A young woman in 1950s America tries to pursue her dream.
Inspired by the life of American matadora Patricia McCormick, McNicholl’s (A Son Called Gabriel, 2004) novel offers a fresh perspective on sex discrimination in the workplace. Nineteen-year-old Kathleen Boyd is studying at an art school in Rowansville, Texas, not far from Mexico. But her true love is bullfighting. The book opens with an exciting set piece about Kathleen sneaking into a ring in Garza, Mexico, to take on a bull that’s “three-quarters the length of a new 1950 Cadillac.” She performs some admirable cape work but then her hat falls off. She’s a woman. She loses her cool, is nearly gored, and runs for the protective barrier and then keeps running. Businessman Vincente Barros tracks her down and offers her lessons, with an eye to profiting off her once she makes it. She accepts, preferring the art “made in an open theater.” First, she must convince her fiance and her mother, who are both against it. They both lose. So it’s off to Los Pinos, where Barros has secured a teacher for her, Fermin Guzman, an accomplished, retired matador. She moves into a women’s dormitory and begins the grueling lessons that will teach her all that Guzman knows. It won’t be easy, of course, and then there’s the discrimination a woman in the '50s must deal with (it’s worse in Mexico) and then there’s her rape and then there’s Julio, a handsome young matador who takes her under his wing. The material about bullfighting—its history, language (veronica, rebolera, farole) and the beautiful outfits—is fascinating but the story itself lacks sparkle.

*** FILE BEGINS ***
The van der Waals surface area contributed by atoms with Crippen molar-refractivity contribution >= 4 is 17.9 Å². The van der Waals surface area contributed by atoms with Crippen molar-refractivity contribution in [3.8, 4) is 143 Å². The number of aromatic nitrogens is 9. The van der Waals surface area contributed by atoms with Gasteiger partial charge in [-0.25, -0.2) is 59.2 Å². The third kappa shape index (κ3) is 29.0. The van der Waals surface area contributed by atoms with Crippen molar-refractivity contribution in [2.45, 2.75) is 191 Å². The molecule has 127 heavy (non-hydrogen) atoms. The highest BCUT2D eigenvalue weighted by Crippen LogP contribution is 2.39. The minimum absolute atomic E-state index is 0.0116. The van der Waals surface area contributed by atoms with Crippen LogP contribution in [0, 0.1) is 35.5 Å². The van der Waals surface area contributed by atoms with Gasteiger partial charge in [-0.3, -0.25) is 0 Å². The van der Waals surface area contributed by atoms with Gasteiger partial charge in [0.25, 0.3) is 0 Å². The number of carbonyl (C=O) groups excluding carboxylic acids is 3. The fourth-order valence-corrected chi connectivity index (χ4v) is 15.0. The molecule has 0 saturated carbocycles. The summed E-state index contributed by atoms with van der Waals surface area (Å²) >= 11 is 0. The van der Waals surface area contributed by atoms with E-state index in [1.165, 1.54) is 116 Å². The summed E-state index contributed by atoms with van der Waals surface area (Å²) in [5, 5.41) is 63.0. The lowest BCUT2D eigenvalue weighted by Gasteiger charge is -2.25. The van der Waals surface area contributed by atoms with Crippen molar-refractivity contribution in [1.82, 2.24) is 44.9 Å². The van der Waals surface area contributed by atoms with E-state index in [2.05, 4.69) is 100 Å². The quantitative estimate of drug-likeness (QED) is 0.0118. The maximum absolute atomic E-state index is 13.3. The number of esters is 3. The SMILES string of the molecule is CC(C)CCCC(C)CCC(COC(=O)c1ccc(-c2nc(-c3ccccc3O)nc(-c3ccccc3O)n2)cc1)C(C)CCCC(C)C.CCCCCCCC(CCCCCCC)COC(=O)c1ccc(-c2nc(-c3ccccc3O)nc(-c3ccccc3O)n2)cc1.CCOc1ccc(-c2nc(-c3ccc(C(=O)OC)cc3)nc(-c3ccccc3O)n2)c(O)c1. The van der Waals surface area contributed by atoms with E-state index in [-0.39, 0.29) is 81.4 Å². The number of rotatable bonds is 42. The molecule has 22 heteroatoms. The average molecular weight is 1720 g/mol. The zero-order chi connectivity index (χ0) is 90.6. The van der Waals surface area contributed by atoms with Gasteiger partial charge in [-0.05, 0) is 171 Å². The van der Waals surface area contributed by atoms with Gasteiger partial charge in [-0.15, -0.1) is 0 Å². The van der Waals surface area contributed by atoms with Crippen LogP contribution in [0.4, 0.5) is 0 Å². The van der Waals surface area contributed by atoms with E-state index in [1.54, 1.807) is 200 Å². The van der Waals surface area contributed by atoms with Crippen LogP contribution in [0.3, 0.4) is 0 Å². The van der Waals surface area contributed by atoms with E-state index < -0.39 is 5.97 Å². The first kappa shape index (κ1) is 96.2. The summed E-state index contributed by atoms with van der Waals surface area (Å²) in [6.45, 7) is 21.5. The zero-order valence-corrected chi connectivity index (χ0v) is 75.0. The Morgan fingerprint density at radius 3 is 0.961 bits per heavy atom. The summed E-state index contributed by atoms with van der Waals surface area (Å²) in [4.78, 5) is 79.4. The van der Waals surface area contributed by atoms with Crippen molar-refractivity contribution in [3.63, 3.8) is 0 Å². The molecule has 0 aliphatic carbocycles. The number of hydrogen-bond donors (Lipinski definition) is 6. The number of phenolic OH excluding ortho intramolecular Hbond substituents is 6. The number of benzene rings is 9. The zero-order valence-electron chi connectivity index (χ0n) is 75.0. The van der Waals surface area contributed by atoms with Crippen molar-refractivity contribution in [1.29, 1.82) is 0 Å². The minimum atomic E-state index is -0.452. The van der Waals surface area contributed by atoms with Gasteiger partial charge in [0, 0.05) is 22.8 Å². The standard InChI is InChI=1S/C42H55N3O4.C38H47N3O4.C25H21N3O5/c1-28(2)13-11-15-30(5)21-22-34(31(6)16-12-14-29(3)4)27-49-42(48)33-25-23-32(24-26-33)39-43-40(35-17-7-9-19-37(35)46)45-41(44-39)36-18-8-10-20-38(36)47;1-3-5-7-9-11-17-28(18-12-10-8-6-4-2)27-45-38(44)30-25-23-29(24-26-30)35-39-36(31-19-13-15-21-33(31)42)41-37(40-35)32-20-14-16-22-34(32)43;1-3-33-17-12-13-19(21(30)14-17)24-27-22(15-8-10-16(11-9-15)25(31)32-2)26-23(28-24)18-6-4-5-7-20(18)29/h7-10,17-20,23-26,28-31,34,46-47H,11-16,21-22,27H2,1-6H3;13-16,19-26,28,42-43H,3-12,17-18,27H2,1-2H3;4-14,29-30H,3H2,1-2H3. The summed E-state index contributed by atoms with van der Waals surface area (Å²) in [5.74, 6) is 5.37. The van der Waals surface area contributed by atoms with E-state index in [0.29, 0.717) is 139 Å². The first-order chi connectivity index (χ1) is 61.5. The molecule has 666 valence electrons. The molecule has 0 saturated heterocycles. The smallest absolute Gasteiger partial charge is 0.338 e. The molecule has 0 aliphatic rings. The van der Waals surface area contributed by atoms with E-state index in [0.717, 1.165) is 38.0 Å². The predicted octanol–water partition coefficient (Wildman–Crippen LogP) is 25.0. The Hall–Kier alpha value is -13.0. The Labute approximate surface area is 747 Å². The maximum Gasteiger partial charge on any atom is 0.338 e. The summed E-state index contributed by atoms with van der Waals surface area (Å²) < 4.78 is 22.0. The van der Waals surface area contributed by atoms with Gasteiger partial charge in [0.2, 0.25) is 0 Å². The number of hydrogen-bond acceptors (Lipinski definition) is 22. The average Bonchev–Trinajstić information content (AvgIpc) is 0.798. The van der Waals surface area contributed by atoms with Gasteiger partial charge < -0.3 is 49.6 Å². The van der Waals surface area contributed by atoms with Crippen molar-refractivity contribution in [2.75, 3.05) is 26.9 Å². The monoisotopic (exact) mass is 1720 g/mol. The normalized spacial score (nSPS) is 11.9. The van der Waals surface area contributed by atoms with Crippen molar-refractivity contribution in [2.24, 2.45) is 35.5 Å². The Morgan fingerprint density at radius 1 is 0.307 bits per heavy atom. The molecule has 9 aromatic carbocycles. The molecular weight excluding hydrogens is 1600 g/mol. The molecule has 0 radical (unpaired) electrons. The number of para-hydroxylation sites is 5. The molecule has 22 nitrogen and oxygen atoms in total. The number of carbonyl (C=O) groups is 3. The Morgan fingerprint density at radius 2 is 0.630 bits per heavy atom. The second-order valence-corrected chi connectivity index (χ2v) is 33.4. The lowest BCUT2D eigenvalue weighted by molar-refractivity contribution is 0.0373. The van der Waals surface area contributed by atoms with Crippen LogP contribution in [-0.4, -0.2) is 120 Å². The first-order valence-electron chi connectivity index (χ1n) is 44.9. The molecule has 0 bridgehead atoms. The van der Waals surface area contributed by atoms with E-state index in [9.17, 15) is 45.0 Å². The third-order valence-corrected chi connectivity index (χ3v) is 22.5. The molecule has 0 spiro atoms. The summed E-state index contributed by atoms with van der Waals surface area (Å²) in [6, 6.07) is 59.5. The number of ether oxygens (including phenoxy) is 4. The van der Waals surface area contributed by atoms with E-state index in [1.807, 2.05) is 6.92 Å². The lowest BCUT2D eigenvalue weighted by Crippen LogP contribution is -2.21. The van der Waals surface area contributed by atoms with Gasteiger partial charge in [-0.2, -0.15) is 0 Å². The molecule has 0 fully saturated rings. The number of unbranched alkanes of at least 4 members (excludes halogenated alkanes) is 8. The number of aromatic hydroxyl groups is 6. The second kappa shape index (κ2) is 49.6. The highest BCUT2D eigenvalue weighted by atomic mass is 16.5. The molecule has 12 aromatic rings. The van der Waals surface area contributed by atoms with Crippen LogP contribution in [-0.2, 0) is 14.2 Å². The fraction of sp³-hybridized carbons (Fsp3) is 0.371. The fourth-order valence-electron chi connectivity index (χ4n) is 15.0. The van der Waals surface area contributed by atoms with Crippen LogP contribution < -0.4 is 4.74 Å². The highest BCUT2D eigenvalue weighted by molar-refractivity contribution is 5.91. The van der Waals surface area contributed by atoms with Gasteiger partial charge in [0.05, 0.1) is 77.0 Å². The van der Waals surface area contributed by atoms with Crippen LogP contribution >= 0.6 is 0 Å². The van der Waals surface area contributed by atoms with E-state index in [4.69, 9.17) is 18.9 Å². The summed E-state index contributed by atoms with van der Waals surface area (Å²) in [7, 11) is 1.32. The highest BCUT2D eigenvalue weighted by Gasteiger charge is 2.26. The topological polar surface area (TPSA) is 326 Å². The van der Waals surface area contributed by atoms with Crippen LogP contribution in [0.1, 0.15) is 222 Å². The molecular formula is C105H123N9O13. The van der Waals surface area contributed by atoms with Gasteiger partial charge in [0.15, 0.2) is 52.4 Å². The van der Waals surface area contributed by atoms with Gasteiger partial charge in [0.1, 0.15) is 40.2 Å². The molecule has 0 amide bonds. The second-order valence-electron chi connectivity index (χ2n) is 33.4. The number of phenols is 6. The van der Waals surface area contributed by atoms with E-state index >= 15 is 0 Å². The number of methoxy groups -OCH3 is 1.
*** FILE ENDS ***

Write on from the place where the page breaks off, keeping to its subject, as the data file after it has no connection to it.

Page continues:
The subject matter is certainly important and the setting fresh, but the overall presentation is lackluster.